Back at the river front the situation became highly eventful as PNS Rajshahi and Jessore repeatedly directed the air strikes of F-­86 Sabrejets from PAF’s No. 14 Squadron (Sqn Ldr P Q Mehdi) on the militant-occu­pied steamer MV Ostrich and on their hide­outs on the adjacent river bank. The pres­ence of the PAF aircraft greatly helped in not only putting down the fire of the militants, but also provided a respite to PNS Rajshahi for the aerial evacuation of its wounded Commanding Officer by army MI-8 heli­copter. Additionally, the PAF aircraft responded to the call for fire of 6 Punjab relayed through PNS Jessore and struck at least two Mukti Bahini bunkers located in the paddy fields which due to being obstructed by coconut trees could not be neautralised by the platoon weapons.

As regards the situation on the riverine town of Barisal, the infantry troops of 6 Punjab were advancing slowly, but cautiously towards Barisal, armed with semi-automation weapons, LMGs and mortars. They were spread over a wide area, under their respec­tive sub-commands of 2nd Lieutenants and Captains. The troops entered Barisal a little after sunset, took over the police station and liberated the premises of the local jail and a school where terrorists had been holding pro-Pakistani elements hostage. After this the rest of the town areas were flushed out of militants/Mukti Bahini presence and a call was given to PN gunboats to steam into Barisal and secure at the Pontoon River Jetties.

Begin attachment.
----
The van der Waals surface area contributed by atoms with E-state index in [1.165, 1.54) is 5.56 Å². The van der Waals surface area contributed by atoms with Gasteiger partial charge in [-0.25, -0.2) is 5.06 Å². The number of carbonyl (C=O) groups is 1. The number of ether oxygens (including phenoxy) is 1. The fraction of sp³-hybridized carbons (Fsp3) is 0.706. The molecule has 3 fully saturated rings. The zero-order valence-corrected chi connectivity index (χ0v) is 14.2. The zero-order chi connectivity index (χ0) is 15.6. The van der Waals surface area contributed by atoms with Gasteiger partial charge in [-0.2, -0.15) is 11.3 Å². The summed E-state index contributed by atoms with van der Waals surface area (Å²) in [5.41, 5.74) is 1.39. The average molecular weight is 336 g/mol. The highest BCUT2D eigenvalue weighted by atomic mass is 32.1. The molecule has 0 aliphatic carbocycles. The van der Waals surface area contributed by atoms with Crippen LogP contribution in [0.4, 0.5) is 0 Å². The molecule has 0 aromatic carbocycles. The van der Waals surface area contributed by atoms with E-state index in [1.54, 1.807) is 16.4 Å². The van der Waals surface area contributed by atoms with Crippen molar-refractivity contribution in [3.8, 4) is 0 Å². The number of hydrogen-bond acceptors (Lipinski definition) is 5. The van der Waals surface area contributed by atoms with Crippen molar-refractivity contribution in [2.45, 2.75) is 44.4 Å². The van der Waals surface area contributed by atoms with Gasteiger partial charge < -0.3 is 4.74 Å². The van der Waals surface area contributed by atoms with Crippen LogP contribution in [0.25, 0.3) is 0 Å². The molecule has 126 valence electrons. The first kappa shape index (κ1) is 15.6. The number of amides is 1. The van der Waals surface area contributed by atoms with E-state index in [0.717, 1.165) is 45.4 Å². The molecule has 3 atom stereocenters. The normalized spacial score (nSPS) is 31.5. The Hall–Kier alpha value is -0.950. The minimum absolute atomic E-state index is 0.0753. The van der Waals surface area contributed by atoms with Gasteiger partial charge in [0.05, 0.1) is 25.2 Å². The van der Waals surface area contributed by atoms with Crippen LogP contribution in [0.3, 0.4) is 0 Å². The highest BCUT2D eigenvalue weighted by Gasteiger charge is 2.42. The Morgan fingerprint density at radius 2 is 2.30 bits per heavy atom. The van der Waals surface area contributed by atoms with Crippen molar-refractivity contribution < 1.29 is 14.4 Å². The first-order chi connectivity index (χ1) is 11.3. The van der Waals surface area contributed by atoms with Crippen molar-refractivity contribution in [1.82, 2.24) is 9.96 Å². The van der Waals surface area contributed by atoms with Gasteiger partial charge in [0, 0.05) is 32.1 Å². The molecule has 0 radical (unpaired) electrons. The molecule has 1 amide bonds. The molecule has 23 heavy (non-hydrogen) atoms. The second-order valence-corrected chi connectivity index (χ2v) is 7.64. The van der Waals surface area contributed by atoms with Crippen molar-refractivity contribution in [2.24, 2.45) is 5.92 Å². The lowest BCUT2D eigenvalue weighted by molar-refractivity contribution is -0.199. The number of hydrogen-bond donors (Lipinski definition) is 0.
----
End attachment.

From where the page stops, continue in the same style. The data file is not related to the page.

“Operation Barisal” was over with mini­mum casualities, the operation was indeed a classical example of Interservices cooperation and coordination at its hest. Being the first of its kind to have been undertaken in former East Pakistan in 1971, ‘Operation Barisal’ can be rightly termed as the pace setter for many a subsequent joint operations, in which the Pakistan Army/Navy units, same times assisted by the Air Force had to perforce undertake anti-insurgency measures in the erstwhile East Pakistan. The operations were very useful for the Navy as they amply high­lighted the significant role and capabilities of small craft in coastal warfare; they also brought to the fore laudable examples of courage, devotion to duty and sacrifices ren­dered by the young officers who under diffi­cult conditions served onboard the small craft.